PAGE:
Hungarian President Janos Ader, Prime Minister Viktor Orban and Foreign Minister Peter Szijjarto expressed condolences over the attacks in Sri Lanka, where 200 people were killed and 450 injured in the Easter Sunday blasts that hit four hotels and three churches.
“I was shocked and deeply saddened to hear about the brutal acts of terror carried out in four of Sri Lanka’s cities that tragically claimed the lives of so many peaceful people,” Janos Ader wrote in a letter to his Sri Lankan counterpart Maithripala Sirisena. The citizens of Hungary stand with the people of Sri Lanka “in these difficult hours of mourning”, Ader wrote. The president expressed Hungary’s commitment to the global fight against terrorism and religious extremism.
Prime Minister Viktor Orban also expressed his condolences to his Sri Lankan counterpart, Ranil Wickremesinghe, stressing that Hungary remains a committed partner in the global fight against terrorism and religious extremism. Orban said he was “shocked and deeply saddened” to hear about the attacks. On behalf of the Hungarian people, Orban extended his sincere condolences to the families of the victims and wished a speedy recovery to the hundreds of people injured in “these vile attacks”.
Speaking to public current affairs channel M1, the minister of foreign affairs and trade said the attacks had “proven once again” that terrorists were deliberately targeting worshippers, and specifically Christians.“This time, the terrorists attacked believers during prayer service, which is an extremely ruthless act,” Peter Szijjarto said. He expressed condolences to the families of the victims.
Hungary’s foreign ministry has opened an emergency phone line for any Hungarians who may have been affected by the attack, Szijjarto said. The ministry knows of seven Hungarian citizens who have registered for consular protection in Sri Lanka, none of whom were injured in the blasts, he added. The foreign ministry has also condemned the attacks.“Multiple blasts specifically targeted the Christian community’s Easter church celebrations,” the ministry said in a statement, calling the attacks “an indescribably heinous act”.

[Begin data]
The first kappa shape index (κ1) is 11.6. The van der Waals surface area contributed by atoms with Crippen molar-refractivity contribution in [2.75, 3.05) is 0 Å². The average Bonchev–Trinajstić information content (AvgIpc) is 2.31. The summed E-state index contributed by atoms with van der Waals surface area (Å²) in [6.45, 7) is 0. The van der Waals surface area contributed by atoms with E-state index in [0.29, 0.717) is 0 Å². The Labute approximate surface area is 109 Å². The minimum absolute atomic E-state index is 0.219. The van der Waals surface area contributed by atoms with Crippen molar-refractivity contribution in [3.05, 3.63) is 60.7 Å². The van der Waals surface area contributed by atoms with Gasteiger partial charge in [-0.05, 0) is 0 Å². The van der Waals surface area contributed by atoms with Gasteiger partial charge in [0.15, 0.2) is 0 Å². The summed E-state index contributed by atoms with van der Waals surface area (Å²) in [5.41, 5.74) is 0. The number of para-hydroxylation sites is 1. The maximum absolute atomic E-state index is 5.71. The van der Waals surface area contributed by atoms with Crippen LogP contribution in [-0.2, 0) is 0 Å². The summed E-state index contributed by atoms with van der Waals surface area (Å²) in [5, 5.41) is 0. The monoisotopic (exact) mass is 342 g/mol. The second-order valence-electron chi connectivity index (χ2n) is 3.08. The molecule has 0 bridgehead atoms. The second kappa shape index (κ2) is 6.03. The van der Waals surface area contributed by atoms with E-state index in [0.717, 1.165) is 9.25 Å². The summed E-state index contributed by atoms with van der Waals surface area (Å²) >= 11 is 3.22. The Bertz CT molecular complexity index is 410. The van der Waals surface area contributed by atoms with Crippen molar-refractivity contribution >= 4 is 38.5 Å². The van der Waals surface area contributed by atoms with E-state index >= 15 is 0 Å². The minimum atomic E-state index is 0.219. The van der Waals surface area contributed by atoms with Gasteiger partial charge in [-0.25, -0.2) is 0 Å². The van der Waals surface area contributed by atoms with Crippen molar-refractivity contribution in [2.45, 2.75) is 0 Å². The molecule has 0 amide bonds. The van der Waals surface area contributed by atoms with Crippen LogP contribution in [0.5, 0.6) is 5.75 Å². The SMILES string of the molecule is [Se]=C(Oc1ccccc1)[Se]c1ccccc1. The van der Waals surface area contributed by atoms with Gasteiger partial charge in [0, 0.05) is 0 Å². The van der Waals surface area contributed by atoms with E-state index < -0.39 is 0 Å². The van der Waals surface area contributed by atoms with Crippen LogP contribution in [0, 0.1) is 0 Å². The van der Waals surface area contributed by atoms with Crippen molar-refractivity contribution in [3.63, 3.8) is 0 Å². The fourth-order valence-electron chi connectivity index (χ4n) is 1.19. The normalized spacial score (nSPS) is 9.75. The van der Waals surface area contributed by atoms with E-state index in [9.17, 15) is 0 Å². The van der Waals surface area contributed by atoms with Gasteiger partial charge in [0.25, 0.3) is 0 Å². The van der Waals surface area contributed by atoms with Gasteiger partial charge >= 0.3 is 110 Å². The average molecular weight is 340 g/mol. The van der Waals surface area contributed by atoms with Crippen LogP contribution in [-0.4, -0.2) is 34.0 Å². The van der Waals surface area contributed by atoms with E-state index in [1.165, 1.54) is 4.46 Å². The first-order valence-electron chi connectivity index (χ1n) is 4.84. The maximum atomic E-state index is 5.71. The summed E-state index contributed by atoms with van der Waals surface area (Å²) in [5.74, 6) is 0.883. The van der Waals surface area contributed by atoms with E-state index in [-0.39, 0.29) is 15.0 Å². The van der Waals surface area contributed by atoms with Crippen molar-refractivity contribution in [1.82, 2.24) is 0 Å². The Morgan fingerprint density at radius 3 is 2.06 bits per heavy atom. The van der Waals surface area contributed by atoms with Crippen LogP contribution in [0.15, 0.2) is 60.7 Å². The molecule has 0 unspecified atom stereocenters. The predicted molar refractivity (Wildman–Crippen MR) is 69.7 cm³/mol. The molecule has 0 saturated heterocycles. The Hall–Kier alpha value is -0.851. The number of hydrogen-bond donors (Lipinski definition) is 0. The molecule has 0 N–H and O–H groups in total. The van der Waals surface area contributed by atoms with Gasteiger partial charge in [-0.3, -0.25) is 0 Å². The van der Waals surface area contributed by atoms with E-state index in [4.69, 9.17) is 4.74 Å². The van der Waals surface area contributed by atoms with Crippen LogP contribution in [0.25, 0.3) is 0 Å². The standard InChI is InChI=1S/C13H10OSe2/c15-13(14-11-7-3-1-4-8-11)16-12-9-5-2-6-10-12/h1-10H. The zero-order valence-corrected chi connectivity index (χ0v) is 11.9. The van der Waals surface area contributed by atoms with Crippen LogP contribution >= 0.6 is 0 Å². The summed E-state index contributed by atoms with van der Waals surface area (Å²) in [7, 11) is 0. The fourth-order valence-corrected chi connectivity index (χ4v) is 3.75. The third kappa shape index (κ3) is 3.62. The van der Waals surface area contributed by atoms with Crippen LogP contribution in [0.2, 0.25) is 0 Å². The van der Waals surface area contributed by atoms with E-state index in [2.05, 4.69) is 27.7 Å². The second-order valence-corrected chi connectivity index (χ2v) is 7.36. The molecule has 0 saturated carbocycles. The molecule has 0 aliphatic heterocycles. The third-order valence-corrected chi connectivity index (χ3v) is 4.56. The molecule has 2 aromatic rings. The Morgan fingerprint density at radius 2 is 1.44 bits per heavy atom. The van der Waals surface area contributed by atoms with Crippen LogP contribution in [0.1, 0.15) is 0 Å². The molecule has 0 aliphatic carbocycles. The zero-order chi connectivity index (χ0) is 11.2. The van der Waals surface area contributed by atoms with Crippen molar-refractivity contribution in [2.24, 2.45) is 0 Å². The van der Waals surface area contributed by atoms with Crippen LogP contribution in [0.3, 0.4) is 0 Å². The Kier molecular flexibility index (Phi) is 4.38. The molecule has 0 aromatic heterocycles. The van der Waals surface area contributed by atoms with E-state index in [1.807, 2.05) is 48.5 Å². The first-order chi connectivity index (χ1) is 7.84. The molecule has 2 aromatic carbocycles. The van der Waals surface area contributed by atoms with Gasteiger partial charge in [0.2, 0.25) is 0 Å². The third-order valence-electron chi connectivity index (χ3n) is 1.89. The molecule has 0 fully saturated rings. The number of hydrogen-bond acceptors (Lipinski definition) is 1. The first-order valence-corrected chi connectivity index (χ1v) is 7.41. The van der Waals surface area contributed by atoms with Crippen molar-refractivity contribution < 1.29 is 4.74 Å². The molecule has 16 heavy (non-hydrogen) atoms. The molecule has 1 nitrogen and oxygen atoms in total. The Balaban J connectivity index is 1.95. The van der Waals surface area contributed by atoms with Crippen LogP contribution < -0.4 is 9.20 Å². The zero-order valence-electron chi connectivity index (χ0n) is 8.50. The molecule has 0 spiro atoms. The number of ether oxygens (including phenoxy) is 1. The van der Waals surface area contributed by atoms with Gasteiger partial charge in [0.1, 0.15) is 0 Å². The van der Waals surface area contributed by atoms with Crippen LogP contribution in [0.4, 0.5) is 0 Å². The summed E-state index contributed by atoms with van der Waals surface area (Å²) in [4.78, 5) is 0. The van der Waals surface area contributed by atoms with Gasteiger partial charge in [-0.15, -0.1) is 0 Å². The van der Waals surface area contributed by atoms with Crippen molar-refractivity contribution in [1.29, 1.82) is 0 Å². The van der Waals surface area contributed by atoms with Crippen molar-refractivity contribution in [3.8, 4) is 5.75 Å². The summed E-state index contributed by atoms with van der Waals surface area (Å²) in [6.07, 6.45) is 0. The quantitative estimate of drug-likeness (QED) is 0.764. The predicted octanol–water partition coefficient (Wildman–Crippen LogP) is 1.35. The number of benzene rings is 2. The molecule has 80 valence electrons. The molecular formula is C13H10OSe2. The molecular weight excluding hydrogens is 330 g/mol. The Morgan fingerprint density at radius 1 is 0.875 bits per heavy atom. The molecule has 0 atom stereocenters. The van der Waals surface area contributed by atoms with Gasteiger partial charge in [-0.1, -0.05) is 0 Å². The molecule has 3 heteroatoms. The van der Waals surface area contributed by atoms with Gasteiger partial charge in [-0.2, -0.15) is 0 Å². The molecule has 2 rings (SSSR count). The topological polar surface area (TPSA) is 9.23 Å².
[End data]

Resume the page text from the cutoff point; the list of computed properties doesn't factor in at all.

Persecution of Christians claims more than 4,000 victims a year
Tristan Azbej, the state secretary in charge of helping persecuted Christians, said it was “unacceptable” that while Christians are the world’s most persecuted religious group and their persecution claims more than 4,000 victims a year, “international organisations and civil law forums conspiratorially keep quiet about this”.”We have no idea what wounds this heinous act caused … in the soul of the 1.5-million-strong Christian community of Sri Lanka,” Azbej said, expressing his sympathy to the families of the victims and to the injured.
He noted that Viktor Orban’s government was the first in 2016 to launch a programme aimed at helping Christians facing persecution across the world, adding that the state secretariat for helping persecuted Christians and implementing the Hungary Helps Programme was exploring the possibilities of providing assistance to Christians in Sri Lanka.
Photo: The Daily Mirror, Sri Lanka